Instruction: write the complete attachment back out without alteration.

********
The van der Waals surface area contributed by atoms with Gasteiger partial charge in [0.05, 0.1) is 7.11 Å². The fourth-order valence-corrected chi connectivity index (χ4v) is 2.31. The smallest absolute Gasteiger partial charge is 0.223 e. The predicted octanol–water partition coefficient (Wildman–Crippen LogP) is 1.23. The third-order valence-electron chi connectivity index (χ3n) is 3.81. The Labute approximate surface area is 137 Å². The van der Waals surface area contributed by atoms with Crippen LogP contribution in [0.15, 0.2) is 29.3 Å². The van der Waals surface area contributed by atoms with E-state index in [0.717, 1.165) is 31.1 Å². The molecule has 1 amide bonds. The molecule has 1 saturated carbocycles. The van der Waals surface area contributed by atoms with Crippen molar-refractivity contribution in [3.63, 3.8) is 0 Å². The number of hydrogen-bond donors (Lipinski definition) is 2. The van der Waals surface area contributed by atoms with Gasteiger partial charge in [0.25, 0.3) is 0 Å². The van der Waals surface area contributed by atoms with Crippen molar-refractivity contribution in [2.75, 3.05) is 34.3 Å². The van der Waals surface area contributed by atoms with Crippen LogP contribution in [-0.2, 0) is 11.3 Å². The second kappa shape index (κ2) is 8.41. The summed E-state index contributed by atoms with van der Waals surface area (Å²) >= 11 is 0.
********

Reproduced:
The van der Waals surface area contributed by atoms with Gasteiger partial charge in [0.05, 0.1) is 7.11 Å². The fourth-order valence-corrected chi connectivity index (χ4v) is 2.31. The smallest absolute Gasteiger partial charge is 0.223 e. The predicted octanol–water partition coefficient (Wildman–Crippen LogP) is 1.23. The third-order valence-electron chi connectivity index (χ3n) is 3.81. The Labute approximate surface area is 137 Å². The van der Waals surface area contributed by atoms with Crippen LogP contribution in [0.15, 0.2) is 29.3 Å². The van der Waals surface area contributed by atoms with E-state index in [0.717, 1.165) is 31.1 Å². The molecule has 1 amide bonds. The molecule has 1 saturated carbocycles. The van der Waals surface area contributed by atoms with Crippen molar-refractivity contribution in [3.63, 3.8) is 0 Å². The number of hydrogen-bond donors (Lipinski definition) is 2. The van der Waals surface area contributed by atoms with Gasteiger partial charge in [0.25, 0.3) is 0 Å². The van der Waals surface area contributed by atoms with Crippen molar-refractivity contribution in [2.75, 3.05) is 34.3 Å². The van der Waals surface area contributed by atoms with Crippen LogP contribution in [-0.2, 0) is 11.3 Å². The second kappa shape index (κ2) is 8.41. The summed E-state index contributed by atoms with van der Waals surface area (Å²) >= 11 is 0.